Normally with my other cars this involves choosing a premium brand, having them fitted and driving away all happy and stuck to the road.

This time however I'm performing a little experiment by going with a not so premium brand. Don't get me wrong, they're not dodgy remoulds from a bloke in the pub who gets them from someone he knows 'in the trade', but they're not made of pure gold like the top of the range £230 per corner types either.

And seeing as I was feeling all sassy I've gone for a slightly lower profile too, mainly as this hugely increases the range of tyres available. The standard size is 255/40/18 on the rear, but these are 255/35/18.

For those who think that's a very strange date of birth, it's actually:

Tyre width in mm / side wall height (as a % of the width) /wheel diameter in inches.

Hopefully this blog entry will be useful to the many other M3 owners who wander through forums looking for comments about which tyres are good enough to keep you out of the hedge, but still affordable. (Note that I didn't say "cheap". You can't say that word when talking about owning an M3. About ANYTHING.) Also, if these tyres end up killing me, this post will serve as a very handy "don't do that" warning to others :-)

I've gone for Nexen N6000 tyres. I know, they're not well known, and that's mainly the point. I'm fed up of all the conflicting stories from M3 owners about how they found mid range tyres to be as good as the premium or how the mid range ones made their car feel broken.

Another reason for buying them was the cost for two, fitted was £187. Yup, for the pair. So I got a full alignment whilst I was there. Total cost, £214. That's less than the price of a single fancy-dan tyre.

Here's what the internet thinks of my choice:

Picture and more detail from http://www.tyrereviews.co.uk/Tyre/Nexen/N6000.htm

Yes, I know they're not the best, but at a 3rd of the price of super whizzy tyres it's worth the experiment so I can at least know for certain that you do get what you pay for when stumping up the cash.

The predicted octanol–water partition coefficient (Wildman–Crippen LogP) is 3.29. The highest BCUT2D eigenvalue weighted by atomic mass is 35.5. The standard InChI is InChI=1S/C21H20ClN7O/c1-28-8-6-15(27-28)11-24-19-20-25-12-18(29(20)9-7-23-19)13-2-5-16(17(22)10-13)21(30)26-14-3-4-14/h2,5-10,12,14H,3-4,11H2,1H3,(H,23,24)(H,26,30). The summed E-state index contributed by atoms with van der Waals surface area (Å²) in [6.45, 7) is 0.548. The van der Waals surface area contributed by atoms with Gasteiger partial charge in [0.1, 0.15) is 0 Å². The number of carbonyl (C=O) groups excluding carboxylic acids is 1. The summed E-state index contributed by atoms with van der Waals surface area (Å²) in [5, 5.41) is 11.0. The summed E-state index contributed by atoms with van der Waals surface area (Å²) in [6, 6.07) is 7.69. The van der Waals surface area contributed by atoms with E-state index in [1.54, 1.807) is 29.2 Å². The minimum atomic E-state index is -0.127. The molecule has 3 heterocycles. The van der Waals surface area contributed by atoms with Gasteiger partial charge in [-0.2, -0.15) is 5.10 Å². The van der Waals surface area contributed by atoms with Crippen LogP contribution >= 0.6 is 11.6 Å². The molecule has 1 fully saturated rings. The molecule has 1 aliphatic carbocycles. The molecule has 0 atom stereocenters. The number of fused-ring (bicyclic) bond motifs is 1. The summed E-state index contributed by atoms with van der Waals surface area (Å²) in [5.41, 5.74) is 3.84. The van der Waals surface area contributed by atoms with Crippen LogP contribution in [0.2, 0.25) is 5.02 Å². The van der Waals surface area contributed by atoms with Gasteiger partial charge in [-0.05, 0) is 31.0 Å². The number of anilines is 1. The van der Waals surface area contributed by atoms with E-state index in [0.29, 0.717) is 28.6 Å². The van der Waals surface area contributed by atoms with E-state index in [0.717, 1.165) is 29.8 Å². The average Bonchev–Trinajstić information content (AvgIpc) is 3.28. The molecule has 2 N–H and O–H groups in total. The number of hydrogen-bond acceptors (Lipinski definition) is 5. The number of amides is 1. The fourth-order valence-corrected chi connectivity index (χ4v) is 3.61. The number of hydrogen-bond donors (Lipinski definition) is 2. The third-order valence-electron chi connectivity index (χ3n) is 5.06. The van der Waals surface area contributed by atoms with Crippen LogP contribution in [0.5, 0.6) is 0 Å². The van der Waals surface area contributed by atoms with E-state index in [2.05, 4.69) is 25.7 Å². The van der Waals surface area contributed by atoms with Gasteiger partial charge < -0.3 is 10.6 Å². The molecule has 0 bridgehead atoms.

My reasoning is that I don't care about lifespan, as I only drive the car occasionally and I'm not too fussed about wet handling as I don't use it in the wet or if I do it'll just be coming home when caught out in it. Unless I happen to be on a track day when it rains in which case... whahaaaay!

On the short drive home I must say the car felt a little bit more squirmy than before, but then the last set where almost slicks and these ones have actual tread. See...

Also, you're supposed to let new tyres bed in for a bit until all the release agent (used to get them out of the moulds) has worn off, and to make sure they've settled on the rims nicely. Which reminds me.. I didn't reset the 'something wrong with one of the wheels' sensor thingy.

Oh no.. an excuse to go for a drive tomorrow.

I'll update this blog in a few hundred miles when I'll know if they're a bargain or grim reaper catnip.

Waffle about: 

Seeing sens-or

Being a typical techy with a new toy, I've been reading the M3 forums and I came across this one where a lot of people are reporting a noticeable improvement in throttle response and idle after cleaning the MAF. (Mass Airflow Sensor)

http://forums.m3cutters.co.uk/showthread.php?t=12335

And seeing as I'm intending to get a bit more hands on with this car, I thought I'd give it a go.

Of course I had to pay the notorious 'M tax' on the tools as it needed a security torx spanner... £13 a set. (I know that doesn't sound much, but they're just glorified allen keys!)

After the nicely engineered German clip was unclipped and the two torx bots were undone I removed the sensor and set about it with good old Halfords electrical contact cleaner.

The hole in the middle of the picture is where the sensor came out..

And here's the sensor itself..

It was pretty manky so I gave it a second dose and waited for it to dry.

Once dry, I put it back in and crossed everything whilst starting the engine. Hurrah, it started and idles ok so I didn't make anything worse! I took it for a quick spin and whilst it might have felt a little more responsive it wasn't that noticeable, if at all and there's still a little hesitancy when cold.

But it still goes like an absolute rocket and makes everyone else seem like they're driving at walking pace, so perhaps it's a good thing that it's not any faster than it was!

After looking into it a bit more it seems that the people who notice the biggest improvement have changed their OEM air filter for either a K&N or Streamlined Engineering (SE) filter. Where the standard filter is the usual paper/mesh based affair, the K&N and SE filters are what's known as 'oiled', which means the paper is soaked in oil to improve the filtering capability.

One down side of these filters is that the oil can come off them over time and coat the MAF sensor, and as the sensor is self-cleaning (by heating up to 600 degrees to burn the crud off) it's never changed as part of a service.

As mine has the standard air filter, my sensor was still clean enough to be working as advertised.

And who said you can't learn stuff from the internet!

Waffle about: